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on 8 July 2017
Reading this novel a second time after more than 15 years does make for an enriching experience. I am made even more aware of Gaiman’s mastery of Nordic mythology and marvel at the way he has melded both the stories of folkloric gods and the lost luster of contemporary America. Bearing in mind the spate of superhero movies that sees these Nordic gods battling it out and wreaking havoc in America mostly came after Gaiman’s book reminds the reader how much of a forerunner the author is.

Almost every character in this expansive work has a backstory and surprising connection to a mythical god and they form part of this alternative universe that main protagonist Shadow lands himself in after being let out of prison just a few days ahead of finishing his sentence for a grisly reason. He lands a job with a grifter and master conman Wednesday, who leads him on a psychedelic cross country quest that is as wild as Dorothy’s journey to the Emerald City laced with acid.

The consequences of lost faith on the fortunes of gods who lose their significance are presented in a darkly humorous and allegorical way that only Gaiman knows how. Shadow finds out the true god identity of a former cell mate who explains his fallen mortal state: “You got to understand the god thing. It's not magic. Not exactly…. You take all the belief, all the prayers and they become a kind of certainty, something that lets you become bigger, cooler, more than human…. And then one day they forget about you, and they don't sacrifice, and they don't care, and the next thing you know you're running a three card monte game on the corner of Broadway and 43rd”.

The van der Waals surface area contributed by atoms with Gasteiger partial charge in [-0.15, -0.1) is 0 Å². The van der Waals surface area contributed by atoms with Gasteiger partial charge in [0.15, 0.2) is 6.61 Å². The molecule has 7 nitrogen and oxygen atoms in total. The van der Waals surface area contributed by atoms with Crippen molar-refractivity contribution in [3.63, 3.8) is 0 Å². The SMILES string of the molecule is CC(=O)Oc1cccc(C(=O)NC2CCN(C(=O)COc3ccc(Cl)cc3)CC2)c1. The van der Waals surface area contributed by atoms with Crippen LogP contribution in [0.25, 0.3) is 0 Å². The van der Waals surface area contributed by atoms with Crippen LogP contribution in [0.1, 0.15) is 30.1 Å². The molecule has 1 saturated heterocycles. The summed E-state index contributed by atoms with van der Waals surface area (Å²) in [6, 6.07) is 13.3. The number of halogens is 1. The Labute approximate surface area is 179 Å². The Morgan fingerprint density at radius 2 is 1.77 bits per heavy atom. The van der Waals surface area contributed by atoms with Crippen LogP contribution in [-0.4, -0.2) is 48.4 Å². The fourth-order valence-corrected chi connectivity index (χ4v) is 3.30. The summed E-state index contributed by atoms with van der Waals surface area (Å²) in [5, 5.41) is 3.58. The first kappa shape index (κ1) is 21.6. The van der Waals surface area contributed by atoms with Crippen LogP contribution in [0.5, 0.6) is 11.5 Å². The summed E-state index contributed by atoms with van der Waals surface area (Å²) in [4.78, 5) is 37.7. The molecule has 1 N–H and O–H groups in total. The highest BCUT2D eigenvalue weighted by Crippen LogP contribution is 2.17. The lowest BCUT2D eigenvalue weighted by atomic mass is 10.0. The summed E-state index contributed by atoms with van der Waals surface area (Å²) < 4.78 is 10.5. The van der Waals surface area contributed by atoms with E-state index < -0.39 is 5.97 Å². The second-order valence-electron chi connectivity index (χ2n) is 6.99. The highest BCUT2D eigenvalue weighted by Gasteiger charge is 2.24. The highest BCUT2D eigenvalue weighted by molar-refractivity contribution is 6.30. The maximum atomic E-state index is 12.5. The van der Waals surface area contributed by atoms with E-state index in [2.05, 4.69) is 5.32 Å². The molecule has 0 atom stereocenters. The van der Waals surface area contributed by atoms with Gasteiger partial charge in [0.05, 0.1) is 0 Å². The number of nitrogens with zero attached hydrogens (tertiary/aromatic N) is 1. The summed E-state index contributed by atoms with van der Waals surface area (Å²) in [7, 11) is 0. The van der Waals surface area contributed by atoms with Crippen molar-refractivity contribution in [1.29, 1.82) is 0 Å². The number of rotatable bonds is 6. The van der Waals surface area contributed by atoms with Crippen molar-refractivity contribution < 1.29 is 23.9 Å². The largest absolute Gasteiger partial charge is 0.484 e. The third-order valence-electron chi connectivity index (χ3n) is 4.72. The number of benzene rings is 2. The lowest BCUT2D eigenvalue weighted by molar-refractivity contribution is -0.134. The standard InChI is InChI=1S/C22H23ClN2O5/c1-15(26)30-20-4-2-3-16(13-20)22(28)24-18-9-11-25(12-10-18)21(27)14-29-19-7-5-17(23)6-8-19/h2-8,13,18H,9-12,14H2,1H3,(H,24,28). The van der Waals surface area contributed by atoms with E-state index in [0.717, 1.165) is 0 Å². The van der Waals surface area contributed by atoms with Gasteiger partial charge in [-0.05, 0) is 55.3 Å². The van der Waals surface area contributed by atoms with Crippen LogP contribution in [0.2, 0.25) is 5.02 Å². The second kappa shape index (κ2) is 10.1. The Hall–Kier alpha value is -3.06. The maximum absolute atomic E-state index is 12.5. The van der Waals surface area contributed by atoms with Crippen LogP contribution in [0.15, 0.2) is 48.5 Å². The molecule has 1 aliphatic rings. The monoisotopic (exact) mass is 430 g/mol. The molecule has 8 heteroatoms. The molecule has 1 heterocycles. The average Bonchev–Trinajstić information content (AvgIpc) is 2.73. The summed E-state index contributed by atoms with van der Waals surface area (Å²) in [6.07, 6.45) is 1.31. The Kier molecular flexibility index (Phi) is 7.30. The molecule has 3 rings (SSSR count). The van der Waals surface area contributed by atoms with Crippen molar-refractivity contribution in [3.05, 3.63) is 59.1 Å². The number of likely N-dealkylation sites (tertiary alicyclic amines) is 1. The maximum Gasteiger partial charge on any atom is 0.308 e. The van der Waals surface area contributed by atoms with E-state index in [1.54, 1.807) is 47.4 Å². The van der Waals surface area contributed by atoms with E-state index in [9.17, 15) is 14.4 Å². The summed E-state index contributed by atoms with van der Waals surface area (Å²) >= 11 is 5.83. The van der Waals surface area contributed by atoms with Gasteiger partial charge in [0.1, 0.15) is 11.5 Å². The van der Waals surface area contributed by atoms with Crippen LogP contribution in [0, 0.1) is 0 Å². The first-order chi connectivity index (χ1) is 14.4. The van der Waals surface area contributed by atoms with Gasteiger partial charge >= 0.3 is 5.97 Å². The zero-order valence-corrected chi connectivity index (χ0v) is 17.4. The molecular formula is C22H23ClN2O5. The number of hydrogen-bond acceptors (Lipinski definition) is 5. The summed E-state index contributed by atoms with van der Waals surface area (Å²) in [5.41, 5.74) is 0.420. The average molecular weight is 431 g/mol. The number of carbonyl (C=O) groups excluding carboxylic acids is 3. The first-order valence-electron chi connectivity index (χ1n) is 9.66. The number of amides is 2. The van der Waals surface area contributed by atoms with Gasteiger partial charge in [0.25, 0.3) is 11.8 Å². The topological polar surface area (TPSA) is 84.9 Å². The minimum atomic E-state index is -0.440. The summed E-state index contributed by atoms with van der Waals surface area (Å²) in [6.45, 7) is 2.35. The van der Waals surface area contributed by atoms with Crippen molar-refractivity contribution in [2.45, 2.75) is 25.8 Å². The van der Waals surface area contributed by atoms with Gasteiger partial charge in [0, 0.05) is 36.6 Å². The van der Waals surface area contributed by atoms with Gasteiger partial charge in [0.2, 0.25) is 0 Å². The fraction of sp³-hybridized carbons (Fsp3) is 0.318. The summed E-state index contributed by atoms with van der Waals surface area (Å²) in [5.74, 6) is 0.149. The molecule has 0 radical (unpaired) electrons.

Richly entertaining and mystical - definitely worth the revisit.
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on 27 June 2017
I cannot get the tv series but intrigued by the trailers, decided to read the book instead. This was a rare wise decision for me. I love this book! The mysterious, magical plot, the fascinating characters with the central main character Shadow the most interesting of them all. I've always loved mythology , so working out who the gods were was part of my enjoyment of the book. My favourites were the Egyptian gods.
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on 7 September 2017
I'd been meaning to read this for some time and the arrival of a TV version on NetNowPrime/whatever prompted me to buy it at last. I had already been intrigued by the basic premise ("What happened to all the gods that previous immigrants to America brought with them then forgot?") and was looking forward to an absorbing read.

I'm sorry to say that I was to some extent disappointed. That's not to say that the book isn't well-written or well plotted, indeed there were several plot twists that took me by surprise (always a delight in my book) and the tone and language of the novel achieves the level of sheer poetry in places; however, there seemed to be too much "filler" in the convoluted road trip that occupies the majority of the story. The various takes on traditional folk tales were pleasant interludes and reminded me to some extent of Gene Wolfe, whose writing I greatly admire, but the big climax was more like a Marvel movie, all special effects and flash but, in the end, unsatisfying.